• For customized systems, the parties may need to modify and enhance each other’s Background IP as part of the transformation. If so, ownership and licensing rights should expressly capture such modifications rather than risk such rights arguably being implied (and uncertain) following a customer’s request or a vendor’s approval.
  • If Background IP is licensed from third parties, do those usage rights enable the creation of enhancements and derivative works? Is there any know-how to such Background IP or legacy platforms that may need to be sought from third parties?

4. Newly Developed IP

  • Both parties will almost certainly create new IP during the project. The vendor’s newly developed IP could include upgrades and enhancements to their solution delivered through implementation or maintenance and support. The customer’s newly developed IP might include customizations of its legacy platform or upgrades and enhancements following release of source code.
  • It will be critical to any project to allocate ownership and use rights for short- and long-term use cases.
  • Consider the parameters of the vendor’s usage rights to any newly developed IP, and whether any specific uses should be licensed under different terms—e.g., is the vendor obliged to provide ongoing maintenance and support following transformation?

5. Essential Third-Party IP and Other Assets

  • As part of planning transformation, consider what third-party IP rights are required to use and operationalize the systems as well as further develop the new solution. Certain terms sought by the customer may need to be flowed down to third-party providers, or obtained upstream from third-party licensors, such as usage in particular fields.
  • Other points to consider: Is any advance notice of intended use or customization of the third party’s IP required? Who has the obligation to obtain and pay for required license rights or additional terms? Are the license rights consistent with the customer’s other license rights for components of the solution?

6. Use of Open Source

  • Consider if any open-source software is permitted in the solution.
  • The potential impact of open use, third-party use, or disclosure may be significant. The parties will want to ensure when appropriate that the code underlying the system’s IP does not become subject to an open-source license that would require (1) disclosure or allow others the right to use, access and/or modify it; or (2) the licensee to grant back any license rights to the licensor or to the public.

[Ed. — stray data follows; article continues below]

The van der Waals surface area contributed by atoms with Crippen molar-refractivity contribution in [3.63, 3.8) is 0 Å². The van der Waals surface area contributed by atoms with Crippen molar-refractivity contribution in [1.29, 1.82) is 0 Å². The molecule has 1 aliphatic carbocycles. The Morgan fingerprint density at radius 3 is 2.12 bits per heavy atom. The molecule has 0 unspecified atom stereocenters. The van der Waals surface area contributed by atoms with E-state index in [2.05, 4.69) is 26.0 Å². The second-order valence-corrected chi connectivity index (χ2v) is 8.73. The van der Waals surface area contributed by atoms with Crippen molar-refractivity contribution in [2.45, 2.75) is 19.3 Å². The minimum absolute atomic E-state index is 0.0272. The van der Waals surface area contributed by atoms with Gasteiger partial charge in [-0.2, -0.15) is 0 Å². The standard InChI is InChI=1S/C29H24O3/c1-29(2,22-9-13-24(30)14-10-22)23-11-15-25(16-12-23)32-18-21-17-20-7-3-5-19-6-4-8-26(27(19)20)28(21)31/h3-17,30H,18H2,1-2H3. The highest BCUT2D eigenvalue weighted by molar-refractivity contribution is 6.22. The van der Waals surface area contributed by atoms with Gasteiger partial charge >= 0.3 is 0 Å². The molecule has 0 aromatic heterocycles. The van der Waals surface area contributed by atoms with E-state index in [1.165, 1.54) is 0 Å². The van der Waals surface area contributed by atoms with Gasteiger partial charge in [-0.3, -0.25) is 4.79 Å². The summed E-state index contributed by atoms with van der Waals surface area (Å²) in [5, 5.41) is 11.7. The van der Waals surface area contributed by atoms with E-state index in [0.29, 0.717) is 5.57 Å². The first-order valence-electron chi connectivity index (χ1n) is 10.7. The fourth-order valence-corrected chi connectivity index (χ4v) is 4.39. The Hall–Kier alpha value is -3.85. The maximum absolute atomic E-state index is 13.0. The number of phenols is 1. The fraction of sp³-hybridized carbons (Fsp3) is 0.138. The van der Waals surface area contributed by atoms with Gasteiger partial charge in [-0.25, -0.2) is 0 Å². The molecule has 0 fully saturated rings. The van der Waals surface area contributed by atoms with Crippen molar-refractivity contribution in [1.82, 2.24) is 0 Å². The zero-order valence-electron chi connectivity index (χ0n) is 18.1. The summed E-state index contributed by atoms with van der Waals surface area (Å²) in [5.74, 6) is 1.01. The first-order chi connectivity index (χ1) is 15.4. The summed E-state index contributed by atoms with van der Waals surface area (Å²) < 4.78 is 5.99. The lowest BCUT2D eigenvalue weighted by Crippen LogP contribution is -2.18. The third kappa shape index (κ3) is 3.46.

7. Other IP Considerations

  • Feedback: Customers typically provide feedback to refine and add functionality to the new solution, and the parties should consider whether the vendor will be permitted to use such feedback only to improve that specific solution or to improve its wider offering.
  • Documentation and Issues Logs: Consider what proprietary IP is contained in documentation (training manuals, corporate presentations) and issue logs compiled during the project, and ensure that the parties have the appropriate rights to use the information contained in them, including if the project is terminated prior to completion.
  • Patent Rights: Consider registering necessary patents and documenting protections of knowledge and outputs from the transformation project. For a business-critical, strategic system, the customer might seek contractual restrictions on the vendor’s ability to build the solution for the customer’s competitors, which would almost certainly affect the price.
  • Branding: If the transformation project coincides with any new branding, which is often the case, ensure that appropriate trademark registrations are made with respect to such branding. The vendor may seek a license to use such branding in marketing materials on the transformation project.

8. Rights to Operational and Testing Data

  • Data generated by the vendor from the operation of the solution (such as metadata), is often the subject of much discussion. It could be used to the customer’s disadvantage if enhancing services for the customer’s competitors or if the vendor itself becomes a competitor. This data is most relevant in cloud-based solutions and software-as-a-service.
  • While a customer could consider restrictions on the vendor’s rights to use operational and testing data, the significant benefit that the vendor gains from wider use could be considered as part of the overall commercial arrangement.

Not all technology transformations require the same level of attention to IP, but many do. Providing the guidance and foresight to work with the business to protect valuable company assets for use today and into the future is a growing—and incredibly important—role of the technology lawyer.